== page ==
The Thrill of the Chase: Drawings for the Harry B. and Bessie K. Braude Memorial Collection will be opening soon in the Jean and Steven Goldman Prints and Drawings Galleries. These exquisite drawings belong to a very special friend of the museum. Dorothy Braude Edinburg, or as we affectionately call her for short, DBE, has been chasing the world’s best artworks on paper for some three quarters of a century. Her due diligence in the quest for only the very best keeps her going strong.
Dorothy has a keen eye, exceedingly high standards for style, attribution, and condition, and a relentless taste for new acquisitions. With these tools, she has accumulated a superlative collection of European drawings, prints, and illustrated books, many of which she herself bought at live auction. Most of these treasures have been welcome guests at the Art Institute for many of the 22 years we’ve known and worked with this amazing, tireless woman. This exhibition includes 87 drawings she purchased since 1991 in active consultation with Art Institute curators, conservators, and other museum specialists.
My first successful auction purchase in tandem with Dorothy was the 1587 drawing of a coat of arms by Daniel Lindtmayer, a Swiss artist who specialized in patterns for stained glass. Dorothy gave us a list of items in the January 2009 Sotheby’s New York sale that she liked, and we helped her narrow it down and further researched the best prospects. This piece was beautifully drawn with allegorical figures, and particularly lively with scribbled annotations suggesting the colors of glass for the final window. It included several other contemporary inscriptions, and, importantly, was securely signed and dated by the artist. I met Dorothy at Sotheby’s prior to the sale so we could see the drawing in person, out of the frame. Squeezed into a tiny narrow room with a black light, Dorothy herself checked the paper for obvious defects that would be invisible to the naked eye. Our Head of Conservation, who came by later to inspect it on her own, gave the final approval. With no signs of a weakened or over-conserved sheet, Dorothy went on to bid victoriously over the phone, and the piece is now hanging on the wall of Gallery 124B of The Thrill of the Chase, just around the corner from the Jean and Steven Goldman Study Center.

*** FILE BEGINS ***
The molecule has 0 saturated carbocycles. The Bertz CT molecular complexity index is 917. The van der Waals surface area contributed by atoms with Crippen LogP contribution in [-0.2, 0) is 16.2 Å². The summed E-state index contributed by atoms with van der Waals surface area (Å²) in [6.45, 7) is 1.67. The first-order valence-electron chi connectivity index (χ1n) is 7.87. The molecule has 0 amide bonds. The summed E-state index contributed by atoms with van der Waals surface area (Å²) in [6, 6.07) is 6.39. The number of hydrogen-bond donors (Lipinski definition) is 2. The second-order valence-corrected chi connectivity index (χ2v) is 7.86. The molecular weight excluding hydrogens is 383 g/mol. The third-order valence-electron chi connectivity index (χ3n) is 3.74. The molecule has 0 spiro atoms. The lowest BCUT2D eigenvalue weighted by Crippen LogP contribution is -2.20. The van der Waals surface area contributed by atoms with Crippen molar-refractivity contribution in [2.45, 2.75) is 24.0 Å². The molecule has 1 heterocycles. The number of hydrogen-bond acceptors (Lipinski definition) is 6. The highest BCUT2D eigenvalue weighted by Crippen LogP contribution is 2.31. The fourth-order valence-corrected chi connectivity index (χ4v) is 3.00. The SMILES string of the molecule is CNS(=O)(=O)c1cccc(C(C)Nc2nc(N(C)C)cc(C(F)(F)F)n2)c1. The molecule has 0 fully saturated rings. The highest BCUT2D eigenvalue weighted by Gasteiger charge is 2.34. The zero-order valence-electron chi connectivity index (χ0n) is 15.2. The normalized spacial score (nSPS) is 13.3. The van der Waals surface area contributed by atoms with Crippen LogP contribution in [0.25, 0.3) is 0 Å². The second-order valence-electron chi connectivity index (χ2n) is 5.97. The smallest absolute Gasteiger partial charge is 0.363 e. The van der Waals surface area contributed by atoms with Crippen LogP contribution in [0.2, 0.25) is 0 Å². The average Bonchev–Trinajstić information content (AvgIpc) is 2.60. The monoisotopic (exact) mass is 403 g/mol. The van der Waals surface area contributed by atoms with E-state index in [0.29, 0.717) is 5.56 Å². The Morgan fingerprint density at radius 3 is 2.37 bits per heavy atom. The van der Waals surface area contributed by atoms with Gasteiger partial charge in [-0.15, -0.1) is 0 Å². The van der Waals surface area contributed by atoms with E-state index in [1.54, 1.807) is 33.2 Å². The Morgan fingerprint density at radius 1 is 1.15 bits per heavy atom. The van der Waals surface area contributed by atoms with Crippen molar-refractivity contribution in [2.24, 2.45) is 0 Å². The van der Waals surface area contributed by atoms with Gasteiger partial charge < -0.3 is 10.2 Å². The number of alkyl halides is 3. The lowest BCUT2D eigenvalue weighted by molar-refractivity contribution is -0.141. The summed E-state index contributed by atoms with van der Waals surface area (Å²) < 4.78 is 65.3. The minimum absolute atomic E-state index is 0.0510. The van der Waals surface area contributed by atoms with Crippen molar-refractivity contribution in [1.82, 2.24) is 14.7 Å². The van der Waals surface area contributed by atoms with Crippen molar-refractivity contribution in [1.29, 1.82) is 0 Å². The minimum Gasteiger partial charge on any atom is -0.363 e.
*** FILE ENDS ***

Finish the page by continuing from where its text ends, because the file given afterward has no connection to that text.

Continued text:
Over the years, we have shown Chicago hundreds of Dorothy’s prints in the second floor hallway galleries (including the current 19th-century rotations in 220a and 221a), dozens of her books in Ryerson and Burnham Library exhibitions, and her most prized drawings in a series of major exhibitions throughout the museum. The Thrill of the Chase is a fitting tribute to the history of her collection, which as yet shows no signs of being close to completion, and our collection, which has gained so much through her.
Image Credit: Daniel Lindtmayer. The Arms of Habsberg Flanked by an Elegant Couple, 1587. Gift of Dorothy Braude Edinburg to the Harry B. and Bessie K. Braude Memorial Collection.